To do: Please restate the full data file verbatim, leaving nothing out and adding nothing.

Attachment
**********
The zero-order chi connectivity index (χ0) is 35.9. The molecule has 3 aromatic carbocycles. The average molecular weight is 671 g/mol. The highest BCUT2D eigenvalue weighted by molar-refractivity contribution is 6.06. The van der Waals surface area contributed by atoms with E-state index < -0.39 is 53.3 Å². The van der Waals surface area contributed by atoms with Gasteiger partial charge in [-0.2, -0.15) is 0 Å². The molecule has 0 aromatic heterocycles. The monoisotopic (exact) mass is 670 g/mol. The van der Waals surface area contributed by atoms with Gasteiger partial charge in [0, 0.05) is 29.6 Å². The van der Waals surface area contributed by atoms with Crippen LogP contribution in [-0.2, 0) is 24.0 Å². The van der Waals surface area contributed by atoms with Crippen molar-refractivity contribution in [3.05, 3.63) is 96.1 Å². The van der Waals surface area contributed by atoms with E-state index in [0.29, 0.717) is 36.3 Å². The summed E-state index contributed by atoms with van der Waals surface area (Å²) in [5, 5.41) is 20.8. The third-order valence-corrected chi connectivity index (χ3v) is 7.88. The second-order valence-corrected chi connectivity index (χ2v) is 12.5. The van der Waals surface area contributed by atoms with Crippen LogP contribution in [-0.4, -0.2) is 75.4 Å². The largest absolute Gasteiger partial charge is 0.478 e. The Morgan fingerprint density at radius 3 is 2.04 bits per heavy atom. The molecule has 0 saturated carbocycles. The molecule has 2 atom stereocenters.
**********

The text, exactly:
The zero-order chi connectivity index (χ0) is 35.9. The molecule has 3 aromatic carbocycles. The average molecular weight is 671 g/mol. The highest BCUT2D eigenvalue weighted by molar-refractivity contribution is 6.06. The van der Waals surface area contributed by atoms with E-state index < -0.39 is 53.3 Å². The van der Waals surface area contributed by atoms with Gasteiger partial charge in [-0.2, -0.15) is 0 Å². The molecule has 0 aromatic heterocycles. The monoisotopic (exact) mass is 670 g/mol. The van der Waals surface area contributed by atoms with Gasteiger partial charge in [0, 0.05) is 29.6 Å². The van der Waals surface area contributed by atoms with Crippen LogP contribution in [-0.2, 0) is 24.0 Å². The van der Waals surface area contributed by atoms with Crippen molar-refractivity contribution in [3.05, 3.63) is 96.1 Å². The van der Waals surface area contributed by atoms with E-state index in [0.29, 0.717) is 36.3 Å². The summed E-state index contributed by atoms with van der Waals surface area (Å²) in [5, 5.41) is 20.8. The third-order valence-corrected chi connectivity index (χ3v) is 7.88. The second-order valence-corrected chi connectivity index (χ2v) is 12.5. The van der Waals surface area contributed by atoms with Crippen LogP contribution in [-0.4, -0.2) is 75.4 Å². The largest absolute Gasteiger partial charge is 0.478 e. The Morgan fingerprint density at radius 3 is 2.04 bits per heavy atom. The molecule has 0 saturated carbocycles. The molecule has 2 atom stereocenters.